ORLANDO, FLA. -- Adding the antiangiogenic agent bevacizumab to standard chemotherapies for lung, breast, and colorectal cancer produced significant survival gains in phase III trials reported at the annual meeting of the American Society of Clinical Oncology.
The results were hailed both as a step into the mainstream of cancer treatment for targeted agents and as an advance likely to change the standard of care for these leading forms of cancer.
The lung cancer results were particularly striking. Although the use of bevacizumab was associated with a modest 2-month gain in median overall survival, this represented an improvement of 30% for the leading cancer in the United States. At 1 year, slightly more than half (51.9%) of the patients given bevacizumab (Avastin)--but only 43.7% of the control group--were still alive.
"This is the first randomized trial in the last 10 years to show survival advantage in patients with untreated metastatic disease, and the first trial with a targeted agent that has shown survival advantage in combination with chemotherapy," principal investigator Alan B. Sandler, M.D., said in a plenary session report.
Bevacizumab, a monoclonal antibody, blocks vascular endothelial growth factor (VEGF), preventing the growth of blood vessels that feed tumors. The Food and Drug Administration approved the drug last year for the treatment of advanced colorectal cancer when used in combination with a chemotherapy regimen consisting of irinotecan plus 5-fluorouracil (5-FU) and leucovorin.
The antiangiogenic strategy, proposed in 1971 by Judah Folkman, M.D., of Children's Hospital Boston (N. Engl. J. Med. 1971;285:1182-6), was doubted for decades by many in the oncology community. That began to change in 2003, with the report of a 5-month survival advantage with the addition of bevacizumab to standard therapy for advanced colorectal cancer.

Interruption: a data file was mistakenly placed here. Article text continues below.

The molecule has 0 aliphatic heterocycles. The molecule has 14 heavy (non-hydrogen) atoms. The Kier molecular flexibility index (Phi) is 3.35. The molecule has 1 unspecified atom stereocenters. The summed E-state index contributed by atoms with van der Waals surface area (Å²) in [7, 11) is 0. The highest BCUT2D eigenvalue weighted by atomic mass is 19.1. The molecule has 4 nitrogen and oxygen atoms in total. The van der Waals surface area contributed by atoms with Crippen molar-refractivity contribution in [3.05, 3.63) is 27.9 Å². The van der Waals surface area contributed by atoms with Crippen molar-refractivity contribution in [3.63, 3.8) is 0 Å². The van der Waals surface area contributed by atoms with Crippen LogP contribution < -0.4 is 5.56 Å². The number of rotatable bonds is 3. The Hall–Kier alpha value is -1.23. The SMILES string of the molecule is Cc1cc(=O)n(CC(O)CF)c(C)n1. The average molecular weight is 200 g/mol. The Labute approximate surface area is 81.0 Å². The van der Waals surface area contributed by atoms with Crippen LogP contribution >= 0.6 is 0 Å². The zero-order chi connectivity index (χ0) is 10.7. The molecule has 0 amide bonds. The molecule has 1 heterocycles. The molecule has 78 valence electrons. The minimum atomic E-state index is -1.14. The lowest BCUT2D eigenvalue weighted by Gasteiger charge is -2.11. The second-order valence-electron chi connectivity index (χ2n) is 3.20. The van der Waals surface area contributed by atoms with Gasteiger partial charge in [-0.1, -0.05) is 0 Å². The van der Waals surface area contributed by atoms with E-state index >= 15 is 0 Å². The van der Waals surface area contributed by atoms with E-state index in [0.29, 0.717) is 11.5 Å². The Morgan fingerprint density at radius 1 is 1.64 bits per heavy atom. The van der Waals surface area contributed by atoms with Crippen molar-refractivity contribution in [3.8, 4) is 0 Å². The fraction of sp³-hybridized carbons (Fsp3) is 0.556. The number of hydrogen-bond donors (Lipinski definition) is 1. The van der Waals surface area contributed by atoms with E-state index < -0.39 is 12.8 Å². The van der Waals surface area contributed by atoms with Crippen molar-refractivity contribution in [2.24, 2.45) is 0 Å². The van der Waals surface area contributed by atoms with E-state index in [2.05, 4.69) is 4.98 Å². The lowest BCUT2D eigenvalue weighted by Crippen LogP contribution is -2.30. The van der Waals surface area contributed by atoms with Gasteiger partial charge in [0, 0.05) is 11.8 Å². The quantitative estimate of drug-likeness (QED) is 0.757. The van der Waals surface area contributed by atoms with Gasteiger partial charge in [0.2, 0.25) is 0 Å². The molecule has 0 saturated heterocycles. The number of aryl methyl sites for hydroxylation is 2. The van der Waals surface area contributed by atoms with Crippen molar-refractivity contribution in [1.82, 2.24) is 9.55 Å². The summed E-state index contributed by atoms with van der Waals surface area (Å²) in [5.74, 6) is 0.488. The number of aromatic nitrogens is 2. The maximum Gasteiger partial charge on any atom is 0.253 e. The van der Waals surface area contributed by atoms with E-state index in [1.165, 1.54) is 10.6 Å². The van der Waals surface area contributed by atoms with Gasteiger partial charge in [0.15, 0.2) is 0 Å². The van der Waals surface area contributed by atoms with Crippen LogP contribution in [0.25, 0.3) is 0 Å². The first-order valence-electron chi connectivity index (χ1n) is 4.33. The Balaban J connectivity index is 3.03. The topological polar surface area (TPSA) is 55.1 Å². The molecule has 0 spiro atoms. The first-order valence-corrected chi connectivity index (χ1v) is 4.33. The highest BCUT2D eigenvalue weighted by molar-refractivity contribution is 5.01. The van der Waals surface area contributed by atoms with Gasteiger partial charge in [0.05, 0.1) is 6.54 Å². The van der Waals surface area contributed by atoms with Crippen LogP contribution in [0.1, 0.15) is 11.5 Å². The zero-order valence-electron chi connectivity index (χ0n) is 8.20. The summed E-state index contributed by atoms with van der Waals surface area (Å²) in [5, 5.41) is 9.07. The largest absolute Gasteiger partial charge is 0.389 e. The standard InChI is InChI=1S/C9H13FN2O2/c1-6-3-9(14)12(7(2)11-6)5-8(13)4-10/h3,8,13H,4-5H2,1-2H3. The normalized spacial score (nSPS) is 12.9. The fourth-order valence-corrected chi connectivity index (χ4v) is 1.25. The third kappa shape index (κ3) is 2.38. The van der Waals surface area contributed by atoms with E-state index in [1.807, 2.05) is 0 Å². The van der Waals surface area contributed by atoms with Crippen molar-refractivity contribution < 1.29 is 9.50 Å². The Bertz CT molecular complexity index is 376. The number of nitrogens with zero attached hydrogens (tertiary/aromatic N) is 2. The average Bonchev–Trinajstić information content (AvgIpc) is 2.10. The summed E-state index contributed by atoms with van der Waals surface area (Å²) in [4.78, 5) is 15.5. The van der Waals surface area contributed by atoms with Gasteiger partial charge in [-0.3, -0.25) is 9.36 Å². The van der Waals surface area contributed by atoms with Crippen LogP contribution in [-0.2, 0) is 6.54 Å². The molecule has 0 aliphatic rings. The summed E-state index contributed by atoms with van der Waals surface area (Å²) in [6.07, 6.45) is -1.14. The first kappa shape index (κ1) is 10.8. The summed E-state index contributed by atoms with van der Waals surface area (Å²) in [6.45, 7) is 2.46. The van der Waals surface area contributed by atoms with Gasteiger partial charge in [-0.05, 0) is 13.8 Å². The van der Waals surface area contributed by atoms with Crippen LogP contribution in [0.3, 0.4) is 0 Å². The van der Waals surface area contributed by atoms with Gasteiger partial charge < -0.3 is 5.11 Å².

Genentech Inc., the manufacturer of Avastin, provided support for the studies presented at the ASCO meeting on treating lung, breast, and colorectal cancer.
As reported by Dr. Sandler of Vanderbilt University Medical Center in Nashville, Tenn., the Eastern Cooperative Oncology Group (ECOG) tested bevacizumab in 434 patients receiving a standard first-line regimen of paclitaxel and carboplatin for untreated stage III or IV nonsquamous, non-small cell lung cancer. A control group of 444 patients received only the standard treatment.
At the most recent follow-up, median overall survival had reached 12.4 months for patients in the bevacizumab arm, compared with 10.2 months for the control group. The bevacizumab arm also had a higher response rate (27%, vs. 10% in the control group) and longer median time to cancer progression (6.4 months, vs. 4.5 months in controls.) At 1 year, 14.6% of the bevacizumab arm but only 6.4%...